Chadwick Boseman's 2018 commencement speech at his alma mater, Howard University, resurfaced following his death and is now being viewed in a new light. The Black Panther star was invited back to campus as part of the school's 150th anniversary, sharing tales of his rise to fame and offering the graduating students plenty of words of wisdom.
As many clips began to surface of his speech, one of the more popular parts came at the very end of his monologue as Boseman challenged the class to "press on with purpose" before tying in his iconic catchphrase from the Marvel flick, "I love you, Howard. Howard forever!" Another snippet of his speech saw him share a story of his first major gig in a soap opera. He admitted he was bothered by the role he received, even questioning the producers about the stereotypes that were attached to this particular character. Despite filming three episodes, Boseman said he was let go shortly after asking production if the back story of his character could be adjusted. "I didn't like that damn job anyway. I didn't need them."
“Everything that you fought for was not for yourself, it was for those who came after you.” -Chadwick Boseman giving the 2018 commencement address at Howard University pic.twitter.com/2h52XaspMG— African American Policy Forum (@AAPolicyForum) August 29, 2020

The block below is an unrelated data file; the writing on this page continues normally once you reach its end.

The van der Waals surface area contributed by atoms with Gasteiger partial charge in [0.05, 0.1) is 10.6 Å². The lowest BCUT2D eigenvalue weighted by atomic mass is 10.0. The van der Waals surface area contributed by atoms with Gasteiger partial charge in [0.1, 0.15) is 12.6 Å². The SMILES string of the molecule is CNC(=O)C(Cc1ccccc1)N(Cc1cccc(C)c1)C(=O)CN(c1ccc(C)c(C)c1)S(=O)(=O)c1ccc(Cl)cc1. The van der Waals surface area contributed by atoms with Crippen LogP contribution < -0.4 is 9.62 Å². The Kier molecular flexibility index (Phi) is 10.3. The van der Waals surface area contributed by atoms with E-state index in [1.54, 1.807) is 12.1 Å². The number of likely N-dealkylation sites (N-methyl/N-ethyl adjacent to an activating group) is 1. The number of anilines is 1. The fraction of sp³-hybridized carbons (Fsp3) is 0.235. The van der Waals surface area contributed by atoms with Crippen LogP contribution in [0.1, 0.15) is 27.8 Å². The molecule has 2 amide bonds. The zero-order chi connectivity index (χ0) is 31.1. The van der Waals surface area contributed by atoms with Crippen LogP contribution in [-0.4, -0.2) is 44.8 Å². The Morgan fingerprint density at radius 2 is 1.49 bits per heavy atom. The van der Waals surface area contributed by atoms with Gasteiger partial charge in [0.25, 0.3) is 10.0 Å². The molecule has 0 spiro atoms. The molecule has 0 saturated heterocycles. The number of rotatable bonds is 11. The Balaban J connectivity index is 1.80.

Throughout his message, he provided various examples of how he positioned himself for success in life while keeping his integrity. Boseman would go on to play some of the most iconic people in American history, from Jackie Robinson to Thurgood Marshall and James Brown. His role as T'Challa in the Marvel franchise, though one of the few fictional characters he portrayed, serves as his greatest accomplishment and one that inspired a generation.
Also in 2018, Boseman gave this powerful commencement speech to the Howard University graduating class pic.twitter.com/R4mPBKmYxn— NowThis (@nowthisnews) August 29, 2020
Boseman's family announced his tragic passing last week. Before that, no one had known about his stage four colon cancer that was diagnosed with four years prior. Boseman, who was 43, will posthumously star in the upcoming Netflix film, Ma Rainey's Black Bottom.
In the wake of his death, many in the entertainment industry expressed the impact he had on their lives. ABC put together a special to honor his life and legacy on Sunday, featuring interviews with many he worked with, including Robert Downey Jr. and Forrest Whittaker.